The respondent did not comply with the trial court's order and on December 30, 2002, the petitioner filed a notice of noncompliance.   In January 2003, the petitioner filed a motion to compel the respondent to produce documents that had been ordered by the court and that the respondent had agreed to produce;  the court granted that motion.   The respondent neither filed an objection nor produced any of the requested documents.   Also in January 2003, the petitioner filed a motion for final default and a proposed final default order.

In February 2003, the respondent filed a motion for relief, essentially setting forth, among other things, his request for sole legal and physical custody of the minor children, an equitable division of all marital assets, and a modification of the existing child support, alimony, visitation, and debt obligations set forth in the September 2002 temporary agreement and the trial court's November 2002 order.   The court scheduled a hearing in May 2003 and provided notice that the hearing would include the motion for final default.

The Trial Court (Taube, J.) conducted a hearing in May 2003, at which it heard testimony from both parties as well as a representative from the office of child support enforcement, who was involved in the collection of child support and alimony orders.   At the conclusion of the hearing, the trial court requested that the petitioner file a revised proposed default order with findings regarding the respondent's lack of response to court orders, the respondent's contact-or lack thereof-with his minor children, and the disposition of assets, with a copy to be sent to the respondent for his response.   It also stated that it would issue a final order once this was completed.   The petitioner submitted the requested revised proposed default order to the court on May 21, 2003, and provided the respondent with a copy.   The respondent failed to respond and the court issued a final default order on June 16, 2003.   The respondent filed no motion to reconsider or strike the default order, or otherwise challenge that order for approximately one year.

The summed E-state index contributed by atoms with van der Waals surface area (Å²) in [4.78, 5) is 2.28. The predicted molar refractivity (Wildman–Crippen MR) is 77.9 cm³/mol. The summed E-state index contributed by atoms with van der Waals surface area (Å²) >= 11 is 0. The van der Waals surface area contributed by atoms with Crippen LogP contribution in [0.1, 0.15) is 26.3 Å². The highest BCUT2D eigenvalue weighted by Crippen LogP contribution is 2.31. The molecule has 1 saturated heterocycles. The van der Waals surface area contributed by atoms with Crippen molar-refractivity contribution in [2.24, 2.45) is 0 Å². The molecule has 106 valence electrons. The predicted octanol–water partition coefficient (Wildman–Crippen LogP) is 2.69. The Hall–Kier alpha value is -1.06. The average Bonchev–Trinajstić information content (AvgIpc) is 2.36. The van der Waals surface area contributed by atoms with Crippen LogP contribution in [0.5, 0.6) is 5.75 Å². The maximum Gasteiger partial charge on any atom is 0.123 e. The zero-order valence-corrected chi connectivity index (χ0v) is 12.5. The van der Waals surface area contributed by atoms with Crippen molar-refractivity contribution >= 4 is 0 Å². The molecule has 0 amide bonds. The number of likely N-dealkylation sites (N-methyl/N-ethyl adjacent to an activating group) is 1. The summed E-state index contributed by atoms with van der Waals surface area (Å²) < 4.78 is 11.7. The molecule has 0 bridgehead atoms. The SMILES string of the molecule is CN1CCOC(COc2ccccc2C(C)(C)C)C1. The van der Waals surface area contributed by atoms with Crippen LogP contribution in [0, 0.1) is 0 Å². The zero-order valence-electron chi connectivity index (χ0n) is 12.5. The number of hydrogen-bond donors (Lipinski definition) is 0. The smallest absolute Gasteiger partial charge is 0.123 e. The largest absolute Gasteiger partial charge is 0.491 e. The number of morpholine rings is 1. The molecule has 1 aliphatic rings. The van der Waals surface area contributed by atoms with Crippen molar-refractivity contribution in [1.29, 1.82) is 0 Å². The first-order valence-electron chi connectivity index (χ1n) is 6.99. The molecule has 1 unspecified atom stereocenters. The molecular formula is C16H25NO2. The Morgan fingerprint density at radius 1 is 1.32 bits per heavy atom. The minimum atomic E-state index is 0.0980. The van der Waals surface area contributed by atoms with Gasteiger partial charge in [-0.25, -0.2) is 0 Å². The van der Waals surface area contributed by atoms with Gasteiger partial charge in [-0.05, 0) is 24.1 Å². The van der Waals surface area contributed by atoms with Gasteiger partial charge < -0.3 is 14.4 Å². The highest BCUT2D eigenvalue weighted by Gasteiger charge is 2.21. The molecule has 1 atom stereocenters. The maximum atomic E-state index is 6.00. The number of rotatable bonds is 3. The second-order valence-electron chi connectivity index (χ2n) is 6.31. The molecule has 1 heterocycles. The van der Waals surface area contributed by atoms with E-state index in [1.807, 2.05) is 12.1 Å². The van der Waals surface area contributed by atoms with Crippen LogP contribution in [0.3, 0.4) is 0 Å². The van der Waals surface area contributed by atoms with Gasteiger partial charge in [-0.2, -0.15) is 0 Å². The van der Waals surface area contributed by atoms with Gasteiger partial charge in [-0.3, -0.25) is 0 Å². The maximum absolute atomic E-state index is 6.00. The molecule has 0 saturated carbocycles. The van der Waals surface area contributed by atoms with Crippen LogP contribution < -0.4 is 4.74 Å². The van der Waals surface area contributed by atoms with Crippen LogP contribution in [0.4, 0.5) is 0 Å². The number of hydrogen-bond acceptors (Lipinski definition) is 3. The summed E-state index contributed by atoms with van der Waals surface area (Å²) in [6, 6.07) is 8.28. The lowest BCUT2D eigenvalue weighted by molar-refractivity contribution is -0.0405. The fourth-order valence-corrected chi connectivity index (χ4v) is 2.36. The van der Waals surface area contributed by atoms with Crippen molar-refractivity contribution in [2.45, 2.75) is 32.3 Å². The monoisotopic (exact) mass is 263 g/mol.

According to the respondent, he obtained employment in November 2003 and retained legal counsel at that time.   In approximately June 2004, the respondent filed an expedited motion to bring forward and modify, requesting, among other things, that the court vacate the final decree and default judgment, vacate or modify the division of property, and vacate or modify child support and alimony.   The Trial Court (DiMeo, J.) conducted a hearing in September 2004, limiting the issue to whether, as a matter of law, the final decree could be stricken or vacated.   In December 2004, the court denied the respondent's motion to vacate the final decree and property division, ruling that:  (1) the final decree could be vacated only upon a showing of accident, mistake, or misfortune;  and (2) without such a showing, the final property division cannot be modified.   The respondent's timely motion to reconsider was denied.